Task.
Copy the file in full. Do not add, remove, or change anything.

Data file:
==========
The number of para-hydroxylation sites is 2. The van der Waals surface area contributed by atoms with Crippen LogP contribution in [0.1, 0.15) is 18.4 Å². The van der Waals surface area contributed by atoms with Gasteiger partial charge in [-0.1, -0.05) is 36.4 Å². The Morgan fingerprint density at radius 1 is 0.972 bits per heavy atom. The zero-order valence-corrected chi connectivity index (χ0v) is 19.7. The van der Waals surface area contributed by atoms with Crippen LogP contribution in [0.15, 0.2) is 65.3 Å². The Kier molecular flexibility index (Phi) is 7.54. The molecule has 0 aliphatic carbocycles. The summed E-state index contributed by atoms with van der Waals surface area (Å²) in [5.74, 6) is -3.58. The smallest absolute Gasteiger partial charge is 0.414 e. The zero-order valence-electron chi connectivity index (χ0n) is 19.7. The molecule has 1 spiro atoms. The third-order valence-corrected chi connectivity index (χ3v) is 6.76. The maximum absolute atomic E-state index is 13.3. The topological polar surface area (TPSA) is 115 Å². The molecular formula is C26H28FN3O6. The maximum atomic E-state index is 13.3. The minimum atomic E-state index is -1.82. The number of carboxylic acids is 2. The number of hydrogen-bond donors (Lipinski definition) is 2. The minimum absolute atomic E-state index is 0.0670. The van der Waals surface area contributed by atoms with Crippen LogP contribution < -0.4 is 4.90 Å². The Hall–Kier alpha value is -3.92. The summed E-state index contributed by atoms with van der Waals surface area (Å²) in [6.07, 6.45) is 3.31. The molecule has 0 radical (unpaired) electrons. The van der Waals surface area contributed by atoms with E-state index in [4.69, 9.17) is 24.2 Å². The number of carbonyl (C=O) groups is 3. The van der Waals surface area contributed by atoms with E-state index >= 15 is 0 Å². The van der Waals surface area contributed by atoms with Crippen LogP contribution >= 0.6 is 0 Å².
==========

The number of para-hydroxylation sites is 2. The van der Waals surface area contributed by atoms with Crippen LogP contribution in [0.1, 0.15) is 18.4 Å². The van der Waals surface area contributed by atoms with Gasteiger partial charge in [-0.1, -0.05) is 36.4 Å². The Morgan fingerprint density at radius 1 is 0.972 bits per heavy atom. The zero-order valence-corrected chi connectivity index (χ0v) is 19.7. The van der Waals surface area contributed by atoms with Crippen LogP contribution in [0.15, 0.2) is 65.3 Å². The Kier molecular flexibility index (Phi) is 7.54. The molecule has 0 aliphatic carbocycles. The summed E-state index contributed by atoms with van der Waals surface area (Å²) in [5.74, 6) is -3.58. The smallest absolute Gasteiger partial charge is 0.414 e. The zero-order valence-electron chi connectivity index (χ0n) is 19.7. The molecule has 1 spiro atoms. The third-order valence-corrected chi connectivity index (χ3v) is 6.76. The maximum absolute atomic E-state index is 13.3. The topological polar surface area (TPSA) is 115 Å². The molecular formula is C26H28FN3O6. The maximum atomic E-state index is 13.3. The minimum atomic E-state index is -1.82. The number of carboxylic acids is 2. The number of hydrogen-bond donors (Lipinski definition) is 2. The minimum absolute atomic E-state index is 0.0670. The van der Waals surface area contributed by atoms with Crippen LogP contribution < -0.4 is 4.90 Å². The Hall–Kier alpha value is -3.92. The summed E-state index contributed by atoms with van der Waals surface area (Å²) in [6.07, 6.45) is 3.31. The molecule has 0 radical (unpaired) electrons. The van der Waals surface area contributed by atoms with E-state index in [4.69, 9.17) is 24.2 Å². The number of carbonyl (C=O) groups is 3. The van der Waals surface area contributed by atoms with E-state index >= 15 is 0 Å². The van der Waals surface area contributed by atoms with Crippen LogP contribution >= 0.6 is 0 Å².